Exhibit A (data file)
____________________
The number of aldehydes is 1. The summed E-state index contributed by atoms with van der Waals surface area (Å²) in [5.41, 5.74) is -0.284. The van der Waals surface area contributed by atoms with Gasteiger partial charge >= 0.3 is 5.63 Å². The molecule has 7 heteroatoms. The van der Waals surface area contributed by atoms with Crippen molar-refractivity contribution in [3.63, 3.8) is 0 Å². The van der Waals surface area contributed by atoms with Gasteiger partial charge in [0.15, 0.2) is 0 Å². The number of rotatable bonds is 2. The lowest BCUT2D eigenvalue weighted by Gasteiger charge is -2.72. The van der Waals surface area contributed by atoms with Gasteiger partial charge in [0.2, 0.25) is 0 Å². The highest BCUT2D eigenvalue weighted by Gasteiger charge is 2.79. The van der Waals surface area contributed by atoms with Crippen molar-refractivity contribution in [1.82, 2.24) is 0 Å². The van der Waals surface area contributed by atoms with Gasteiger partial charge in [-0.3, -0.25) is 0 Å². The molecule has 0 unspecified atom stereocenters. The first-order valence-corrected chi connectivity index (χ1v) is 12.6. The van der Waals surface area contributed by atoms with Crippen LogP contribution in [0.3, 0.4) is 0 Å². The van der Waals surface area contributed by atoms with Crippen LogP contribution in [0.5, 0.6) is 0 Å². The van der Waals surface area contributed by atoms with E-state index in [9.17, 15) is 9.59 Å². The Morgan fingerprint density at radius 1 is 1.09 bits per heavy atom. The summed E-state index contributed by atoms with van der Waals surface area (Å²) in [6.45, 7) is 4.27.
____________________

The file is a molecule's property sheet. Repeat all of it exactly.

The number of aldehydes is 1. The summed E-state index contributed by atoms with van der Waals surface area (Å²) in [5.41, 5.74) is -0.284. The van der Waals surface area contributed by atoms with Gasteiger partial charge >= 0.3 is 5.63 Å². The molecule has 7 heteroatoms. The van der Waals surface area contributed by atoms with Crippen molar-refractivity contribution in [3.63, 3.8) is 0 Å². The van der Waals surface area contributed by atoms with Gasteiger partial charge in [0.15, 0.2) is 0 Å². The number of rotatable bonds is 2. The lowest BCUT2D eigenvalue weighted by Gasteiger charge is -2.72. The van der Waals surface area contributed by atoms with Gasteiger partial charge in [0.2, 0.25) is 0 Å². The highest BCUT2D eigenvalue weighted by Gasteiger charge is 2.79. The van der Waals surface area contributed by atoms with Crippen molar-refractivity contribution in [1.82, 2.24) is 0 Å². The van der Waals surface area contributed by atoms with Gasteiger partial charge in [-0.3, -0.25) is 0 Å². The molecule has 0 unspecified atom stereocenters. The first-order valence-corrected chi connectivity index (χ1v) is 12.6. The van der Waals surface area contributed by atoms with Crippen LogP contribution in [0.3, 0.4) is 0 Å². The van der Waals surface area contributed by atoms with Crippen LogP contribution in [0.5, 0.6) is 0 Å². The van der Waals surface area contributed by atoms with E-state index in [9.17, 15) is 9.59 Å². The Morgan fingerprint density at radius 1 is 1.09 bits per heavy atom. The summed E-state index contributed by atoms with van der Waals surface area (Å²) in [6.45, 7) is 4.27.